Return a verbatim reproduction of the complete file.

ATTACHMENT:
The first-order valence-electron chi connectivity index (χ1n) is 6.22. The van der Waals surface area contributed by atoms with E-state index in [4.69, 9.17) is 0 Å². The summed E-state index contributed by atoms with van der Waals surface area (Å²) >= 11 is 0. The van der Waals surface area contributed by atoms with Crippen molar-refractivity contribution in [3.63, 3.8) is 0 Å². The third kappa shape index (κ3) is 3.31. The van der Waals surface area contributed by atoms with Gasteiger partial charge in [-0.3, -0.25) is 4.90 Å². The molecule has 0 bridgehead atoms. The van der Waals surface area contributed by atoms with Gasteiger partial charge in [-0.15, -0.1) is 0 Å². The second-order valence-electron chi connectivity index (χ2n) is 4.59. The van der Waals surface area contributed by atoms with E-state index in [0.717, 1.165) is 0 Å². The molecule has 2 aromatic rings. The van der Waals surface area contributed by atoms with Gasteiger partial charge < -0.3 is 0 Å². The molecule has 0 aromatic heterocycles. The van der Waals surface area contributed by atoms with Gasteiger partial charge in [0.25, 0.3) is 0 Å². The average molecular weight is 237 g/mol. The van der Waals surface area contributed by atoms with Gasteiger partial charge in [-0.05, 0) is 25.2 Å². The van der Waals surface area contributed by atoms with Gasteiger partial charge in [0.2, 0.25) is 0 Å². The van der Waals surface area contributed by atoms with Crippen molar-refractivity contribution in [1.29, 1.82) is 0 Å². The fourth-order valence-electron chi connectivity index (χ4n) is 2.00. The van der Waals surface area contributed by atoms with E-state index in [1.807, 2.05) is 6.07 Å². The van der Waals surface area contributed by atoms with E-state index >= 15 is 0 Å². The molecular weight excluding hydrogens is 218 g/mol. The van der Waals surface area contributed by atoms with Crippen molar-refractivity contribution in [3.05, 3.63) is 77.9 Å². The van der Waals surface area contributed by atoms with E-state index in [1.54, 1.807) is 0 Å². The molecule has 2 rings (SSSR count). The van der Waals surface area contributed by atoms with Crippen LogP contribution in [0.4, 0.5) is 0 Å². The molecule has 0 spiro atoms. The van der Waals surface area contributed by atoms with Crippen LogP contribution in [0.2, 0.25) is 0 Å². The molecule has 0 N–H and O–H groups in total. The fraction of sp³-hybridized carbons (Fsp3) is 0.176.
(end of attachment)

The first-order valence-electron chi connectivity index (χ1n) is 6.22. The van der Waals surface area contributed by atoms with E-state index in [4.69, 9.17) is 0 Å². The summed E-state index contributed by atoms with van der Waals surface area (Å²) >= 11 is 0. The van der Waals surface area contributed by atoms with Crippen molar-refractivity contribution in [3.63, 3.8) is 0 Å². The third kappa shape index (κ3) is 3.31. The van der Waals surface area contributed by atoms with Gasteiger partial charge in [-0.3, -0.25) is 4.90 Å². The molecule has 0 bridgehead atoms. The van der Waals surface area contributed by atoms with Gasteiger partial charge in [-0.15, -0.1) is 0 Å². The second-order valence-electron chi connectivity index (χ2n) is 4.59. The van der Waals surface area contributed by atoms with E-state index in [0.717, 1.165) is 0 Å². The molecule has 2 aromatic rings. The van der Waals surface area contributed by atoms with Gasteiger partial charge < -0.3 is 0 Å². The molecule has 0 aromatic heterocycles. The van der Waals surface area contributed by atoms with Gasteiger partial charge in [0.25, 0.3) is 0 Å². The average molecular weight is 237 g/mol. The van der Waals surface area contributed by atoms with Gasteiger partial charge in [-0.05, 0) is 25.2 Å². The van der Waals surface area contributed by atoms with Gasteiger partial charge in [0.2, 0.25) is 0 Å². The van der Waals surface area contributed by atoms with Crippen molar-refractivity contribution in [1.29, 1.82) is 0 Å². The fourth-order valence-electron chi connectivity index (χ4n) is 2.00. The van der Waals surface area contributed by atoms with E-state index in [1.807, 2.05) is 6.07 Å². The van der Waals surface area contributed by atoms with E-state index >= 15 is 0 Å². The molecular weight excluding hydrogens is 218 g/mol. The van der Waals surface area contributed by atoms with Crippen molar-refractivity contribution in [3.05, 3.63) is 77.9 Å². The van der Waals surface area contributed by atoms with E-state index in [1.54, 1.807) is 0 Å². The molecule has 2 rings (SSSR count). The van der Waals surface area contributed by atoms with Crippen LogP contribution in [0.4, 0.5) is 0 Å². The molecule has 0 spiro atoms. The van der Waals surface area contributed by atoms with Crippen LogP contribution in [0.2, 0.25) is 0 Å². The molecule has 0 N–H and O–H groups in total. The fraction of sp³-hybridized carbons (Fsp3) is 0.176.